As hip and people friendly as many companies are trying to be with their offices today, the truth is that many of us are stuck working in places that aren’t all that great. Displeasing aesthetics, poor environmental conditions, stodgy technology, outdated accommodations… these sorts of factors all take their toll.
Melissa Marsh, founder and executive director of PLASTARC, a social research, workplace innovation, and real estate strategy firm, has a mission to grow awareness of this problem. “There are no neutral spaces,” as Marsh told me during a recent conversation. “Every space will have some impact on the capacity of people to do their work.”
Applying qualitative and quantitative assessments, PLASTARC works with companies to make workplaces better. Her team explores the performance of workplaces based on their ability to deliver on human experience, from physical, policy, and cultural perspectives. While the motivating factors vary, the interest is becoming universal, not limited by industry vertical, company size, or location, said Marsh, who is also senior managing director - occupant experience for Savills, a global real estate services provider.
In heated labor markets such as Atlanta, Austin, Boston, and San Francisco, for example, companies treat the workplace as a means of attracting — and retaining — employees. Financial services firms tend to look at the data when making decisions about their workplaces. Employee wellbeing is often top of mind for healthcare companies and pharmaceuticals, and they study the relationship between the environment and behavior when making workplace decisions. Meantime, philanthropic-oriented organizations updating their workplaces see the importance of spending more money on the mission, less on administrative costs, Marsh explained.
Regardless of their starting point, companies need to think of workplaces as more than just physical spaces, Marsh said. Tools, technology, technical services, policies, procedures, cultural expectations… all of these influence the experience an employee has in a workplace. Optimizing a workplace also takes an understanding of how employees like to work — some crave noise, others silence — and how they’re using existing space and what other types of spaces would be valuable.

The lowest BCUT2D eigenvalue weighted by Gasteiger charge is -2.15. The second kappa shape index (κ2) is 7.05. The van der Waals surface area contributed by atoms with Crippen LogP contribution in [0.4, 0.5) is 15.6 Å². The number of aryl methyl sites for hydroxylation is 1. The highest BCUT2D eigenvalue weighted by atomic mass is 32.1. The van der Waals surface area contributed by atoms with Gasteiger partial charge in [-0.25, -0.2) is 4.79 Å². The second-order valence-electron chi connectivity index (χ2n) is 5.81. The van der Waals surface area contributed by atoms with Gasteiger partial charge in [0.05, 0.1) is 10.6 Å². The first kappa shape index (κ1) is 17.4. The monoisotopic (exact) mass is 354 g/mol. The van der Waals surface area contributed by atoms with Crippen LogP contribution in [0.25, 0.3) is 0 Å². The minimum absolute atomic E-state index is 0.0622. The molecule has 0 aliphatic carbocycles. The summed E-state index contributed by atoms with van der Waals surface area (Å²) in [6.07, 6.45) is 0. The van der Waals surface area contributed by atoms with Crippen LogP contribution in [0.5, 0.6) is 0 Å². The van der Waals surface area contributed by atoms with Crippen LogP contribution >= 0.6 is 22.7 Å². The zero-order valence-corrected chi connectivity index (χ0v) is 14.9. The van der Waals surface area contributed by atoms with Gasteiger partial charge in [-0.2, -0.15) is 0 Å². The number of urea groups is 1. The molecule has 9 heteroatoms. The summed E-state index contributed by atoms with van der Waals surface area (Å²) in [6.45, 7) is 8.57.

A common expectation when heading into a workplace rethink is that the future environment will have a smaller footprint than the current one, Marsh said. A common misconception is that that’s a negative, she added. The truth is, “the things we do at work happen with a lot fewer physical resources than ever before. … Work processes have moved to phones, computers, and mobile devices. We don’t have to have as many physical meetings in order to maintain social interaction in the workplace.”
That’s to say, modern companies can do more with less, and in more sustainable ways, and that’s an advantage, Marsh said.
And, sometimes, the quantity of space isn’t an issue at all. Rather, it’s how the space is divvied up and what’s available in the space. Does a company really need more meeting rooms, or different technology within those rooms? Conversely, do employees really dislike their new video chat apps, or are they simply not going to use them from their desks in an open office? And were those cute little seating areas sprinkled around the office really a waste of money, or does the fact that they’re invariably situated outside senior executive offices have anything to do with why they’re not being used?
I’ll be chatting with Marsh and sharing her insights on WorkSpace Connect on a regular basis — so watch this space for more of her thoughts on the modern workplace. In addition, Marsh will be leading a session on flexible working practices
at our inaugural WorkSpace Connect Summit
, taking place Monday, March 30, as part of the annual Enterprise Connect conference and exhibition in Orlando, Fla. Check out the program here
and get registration information here